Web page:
This social segregation has a profound impact on Britain’s teachers. As perception of school reputation matters and many teachers prefer to teach in schools with good reputations and high attaining pupils, many of which tend to be located in affluent areas, those with the most affluent intakes have their pick of teachers when recruiting. The lack of social mix in schools may contribute to the attainment gap between advantaged and disadvantaged pupils.[14]

Options for school admissions reform include the use of marginal ballots, where a substantial proportion of school places (between 50% and 90%) would be allocated as normal, and the remaining places would be reserved for a random draw among unaccepted applicants, giving an equal chance of access, regardless of any other factors.

Another option is to give priority to applicants from less-well off backgrounds, for example based on eligibility for the pupil premium. Banding tests are another possibility, where a school sets a test for all applicants and admits equal numbers of pupils from each ‘band’ across the ability spectrum. As disadvantaged pupils are often lower on this spectrum, it may increase the number of such pupils admitted. These approaches are already being practised in some schools.



The government could consider requiring teachers in receipt of substantial teacher training bursaries to teach in more disadvantaged schools or in particular areas as a condition of the bursary. This would need to be done with care, ensuring that a place at one of these schools was indeed available to eligible trainee teachers and that the school is able to provide trainees with the sort of environment where they would be able to thrive. We welcome the rollout of the levelling up premium payments for teachers of chemistry, computing, mathematics, and physics and the early-career payments for teachers in chemistry, languages, mathematics and physics. It is important to ensure that teachers are aware of these opportunities and that they are well-advertised, with the government monitoring take-up and responding accordingly.


How spending for this phase of education should be prioritised, in the context of the current fiscal climate

Pupil premium

Since 2011, the pupil premium has been the key lever for improving the attainment of disadvantaged pupils. The pupil premium should continue to be paid for all disadvantaged pupils, including those that are high-attaining, with per-pupil rates protected, as a minimum. Schools should be encouraged to spend a portion of their pupil premium money on evidence-based, effective approaches, for example on teacher wages and professional development to tackle recruitment and retention challenges. Ensuring that schools are well-funded enough to use their pupil premium on these activities is key. Recent Sutton Trust polling has shown that 41% of senior leaders report plugging gaps in their general budget with their pupil premium funding.[15] Schools must be sufficiently funded so that funding for disadvantaged pupils is spent on activities that help to tackle the attainment gap. Since the establishment of the National Funding Formula, the balance has shifted away from schools with the most disadvantaged populations.[16]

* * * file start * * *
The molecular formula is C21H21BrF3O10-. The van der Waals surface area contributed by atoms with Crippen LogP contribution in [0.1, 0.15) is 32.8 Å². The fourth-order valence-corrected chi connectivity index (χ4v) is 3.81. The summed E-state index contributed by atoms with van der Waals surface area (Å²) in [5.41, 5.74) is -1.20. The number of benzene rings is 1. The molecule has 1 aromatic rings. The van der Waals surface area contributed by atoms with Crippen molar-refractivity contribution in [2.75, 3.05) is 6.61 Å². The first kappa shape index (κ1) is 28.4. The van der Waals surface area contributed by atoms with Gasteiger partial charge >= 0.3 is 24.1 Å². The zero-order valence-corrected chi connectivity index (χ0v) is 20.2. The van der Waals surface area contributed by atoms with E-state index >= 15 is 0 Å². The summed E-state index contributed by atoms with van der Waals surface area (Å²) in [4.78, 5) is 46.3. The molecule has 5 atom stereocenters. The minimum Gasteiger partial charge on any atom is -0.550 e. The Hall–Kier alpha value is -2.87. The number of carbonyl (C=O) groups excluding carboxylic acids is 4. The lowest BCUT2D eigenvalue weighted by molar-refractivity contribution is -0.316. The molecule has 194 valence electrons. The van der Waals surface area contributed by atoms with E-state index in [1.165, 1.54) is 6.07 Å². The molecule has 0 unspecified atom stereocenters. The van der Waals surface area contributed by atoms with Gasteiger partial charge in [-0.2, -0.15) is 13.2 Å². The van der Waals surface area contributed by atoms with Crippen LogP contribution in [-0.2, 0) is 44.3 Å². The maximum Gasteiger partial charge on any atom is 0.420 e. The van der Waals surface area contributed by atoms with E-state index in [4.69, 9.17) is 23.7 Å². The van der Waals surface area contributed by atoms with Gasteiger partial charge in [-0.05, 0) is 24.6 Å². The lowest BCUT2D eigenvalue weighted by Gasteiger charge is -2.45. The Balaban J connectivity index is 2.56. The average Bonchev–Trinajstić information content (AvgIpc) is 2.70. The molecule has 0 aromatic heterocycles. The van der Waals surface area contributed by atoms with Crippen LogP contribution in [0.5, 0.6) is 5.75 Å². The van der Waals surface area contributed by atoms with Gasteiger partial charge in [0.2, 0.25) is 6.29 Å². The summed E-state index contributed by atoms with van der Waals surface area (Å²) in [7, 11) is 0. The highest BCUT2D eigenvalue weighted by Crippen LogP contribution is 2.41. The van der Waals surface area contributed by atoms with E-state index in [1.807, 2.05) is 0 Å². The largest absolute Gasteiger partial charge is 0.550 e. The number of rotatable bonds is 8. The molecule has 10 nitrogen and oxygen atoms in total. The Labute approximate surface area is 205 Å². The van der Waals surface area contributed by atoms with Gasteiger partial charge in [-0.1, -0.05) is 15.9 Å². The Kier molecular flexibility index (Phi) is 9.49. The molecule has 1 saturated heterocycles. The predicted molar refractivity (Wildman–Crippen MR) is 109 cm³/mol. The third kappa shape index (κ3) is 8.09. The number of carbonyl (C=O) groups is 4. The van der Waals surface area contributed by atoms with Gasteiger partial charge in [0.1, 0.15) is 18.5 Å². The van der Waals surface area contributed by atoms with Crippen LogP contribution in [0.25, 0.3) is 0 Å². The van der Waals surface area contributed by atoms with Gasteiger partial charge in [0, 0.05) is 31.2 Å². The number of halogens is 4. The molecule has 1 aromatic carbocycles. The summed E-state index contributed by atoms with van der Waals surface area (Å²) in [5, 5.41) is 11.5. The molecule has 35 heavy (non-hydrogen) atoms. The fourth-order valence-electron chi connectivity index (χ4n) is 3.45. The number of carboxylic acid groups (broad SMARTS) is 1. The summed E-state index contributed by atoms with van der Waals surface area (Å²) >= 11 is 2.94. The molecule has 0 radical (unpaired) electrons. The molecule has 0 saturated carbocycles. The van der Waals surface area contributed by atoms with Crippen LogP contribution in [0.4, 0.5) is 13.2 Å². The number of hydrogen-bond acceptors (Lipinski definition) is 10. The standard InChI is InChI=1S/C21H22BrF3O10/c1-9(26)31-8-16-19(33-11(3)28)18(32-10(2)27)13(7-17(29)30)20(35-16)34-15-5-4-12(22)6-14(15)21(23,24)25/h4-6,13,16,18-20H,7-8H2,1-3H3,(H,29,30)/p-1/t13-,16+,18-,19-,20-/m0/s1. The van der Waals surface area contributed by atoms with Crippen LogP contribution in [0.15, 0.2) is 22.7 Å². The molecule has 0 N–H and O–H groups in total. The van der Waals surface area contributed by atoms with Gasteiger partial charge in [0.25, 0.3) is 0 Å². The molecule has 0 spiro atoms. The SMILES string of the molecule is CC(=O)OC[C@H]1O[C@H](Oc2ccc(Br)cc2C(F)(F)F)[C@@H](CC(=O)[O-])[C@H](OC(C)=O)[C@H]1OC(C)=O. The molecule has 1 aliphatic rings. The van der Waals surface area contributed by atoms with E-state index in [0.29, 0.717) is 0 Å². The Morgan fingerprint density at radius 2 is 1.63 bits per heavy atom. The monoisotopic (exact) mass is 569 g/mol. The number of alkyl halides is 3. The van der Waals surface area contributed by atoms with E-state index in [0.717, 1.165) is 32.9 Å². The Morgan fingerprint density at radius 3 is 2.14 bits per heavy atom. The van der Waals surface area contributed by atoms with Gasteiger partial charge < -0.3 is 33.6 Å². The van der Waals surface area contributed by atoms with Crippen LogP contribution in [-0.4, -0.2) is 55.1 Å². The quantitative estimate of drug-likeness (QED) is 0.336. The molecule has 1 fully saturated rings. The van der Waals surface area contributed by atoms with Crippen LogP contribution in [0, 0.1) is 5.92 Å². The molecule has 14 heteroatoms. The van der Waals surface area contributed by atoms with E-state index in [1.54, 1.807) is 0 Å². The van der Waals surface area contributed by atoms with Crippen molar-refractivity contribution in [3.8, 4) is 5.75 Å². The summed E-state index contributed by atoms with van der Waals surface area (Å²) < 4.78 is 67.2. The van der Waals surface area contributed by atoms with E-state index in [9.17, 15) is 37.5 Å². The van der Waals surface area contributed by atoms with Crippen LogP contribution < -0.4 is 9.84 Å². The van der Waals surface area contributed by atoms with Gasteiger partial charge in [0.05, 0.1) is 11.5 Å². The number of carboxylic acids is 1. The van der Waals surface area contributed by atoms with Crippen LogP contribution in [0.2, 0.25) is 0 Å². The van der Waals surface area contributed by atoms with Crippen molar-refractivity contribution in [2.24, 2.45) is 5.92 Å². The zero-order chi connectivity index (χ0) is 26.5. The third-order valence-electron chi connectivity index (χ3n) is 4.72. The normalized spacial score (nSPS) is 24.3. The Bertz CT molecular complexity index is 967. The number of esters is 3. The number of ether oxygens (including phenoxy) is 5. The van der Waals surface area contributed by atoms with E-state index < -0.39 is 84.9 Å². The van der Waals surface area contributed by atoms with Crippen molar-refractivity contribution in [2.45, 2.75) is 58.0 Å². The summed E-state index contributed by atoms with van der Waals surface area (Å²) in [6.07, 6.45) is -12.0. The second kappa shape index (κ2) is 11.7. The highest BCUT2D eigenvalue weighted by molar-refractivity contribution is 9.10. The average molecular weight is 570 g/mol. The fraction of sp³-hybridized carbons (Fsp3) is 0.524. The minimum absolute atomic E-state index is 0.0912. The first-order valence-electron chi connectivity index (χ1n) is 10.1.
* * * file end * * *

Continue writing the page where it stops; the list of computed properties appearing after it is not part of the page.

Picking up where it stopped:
Education recovery

The pandemic has had significant and wide-ranging impacts on young people, from academic progress to mental health and well-being. The disruption caused by the pandemic has impacted those from the least well-off backgrounds most, widening existing inequalities. The government must invest further in education recovery, particularly for students from disadvantaged backgrounds who have been hit hardest. The pandemic also exposed the scale of the digital divide. With the increasing use of digital learning, the government should ensure that young people from lower-income backgrounds have access to the devices they need to learn. 



Tutoring is one of the best evidenced activities. The NTP has the potential to transform access to tuition for disadvantaged children. The NTP should be seen as a core part of the school system and be re-focused towards disadvantaged pupils. The planned cut to the government subsidy should be postponed, to give the NTP more time to embed into the system.

28 April 2023



[1] Cullinane, C., Montacute, R. (2017). Life Lessons. Sutton Trust. Available at:

[2] Ibid

[3] Holt-White, E., Montacute, R., Tibbs, L. (2022) Paving the Way. Sutton Trust. Available at:

[4] Ibid

[5] Ibid

[6] Ibid

[7] Doherty, K., Holt-White, E. (2021) Apprenticeship Outreach. Sutton Trust. Available at:

[8] Cullinane, C., Doherty, K. (2020) Degree Apprenticeships: Levelling Up? Sutton Trust. Available at:

[9] The Trust has published a guide for employers and universities on how best to deliver effective outreach on apprenticeships, which can be accessed at the following link:

[10] Sutton Trust (2023) School Funding and Pupil Premium 2023. Available at:

[11] Allen, B., McInerney, L. (2019) The Recruitment Gap. Sutton Trust. Available at:

[12] Ibid

[13] Ibid

[14] Burgess, S., Greaves, E., Vignoles, A., Cullinane, C. (2020) Fairer School Admissions. Sutton Trust. Available at:

[15] Sutton Trust (2023) School Funding and Pupil Premium 2023. Available at:

[16] Sibieta, L. (2021). School spending in England: trends over time and future outlook. London: IFS. Available at: (accessed: 28 April 2023).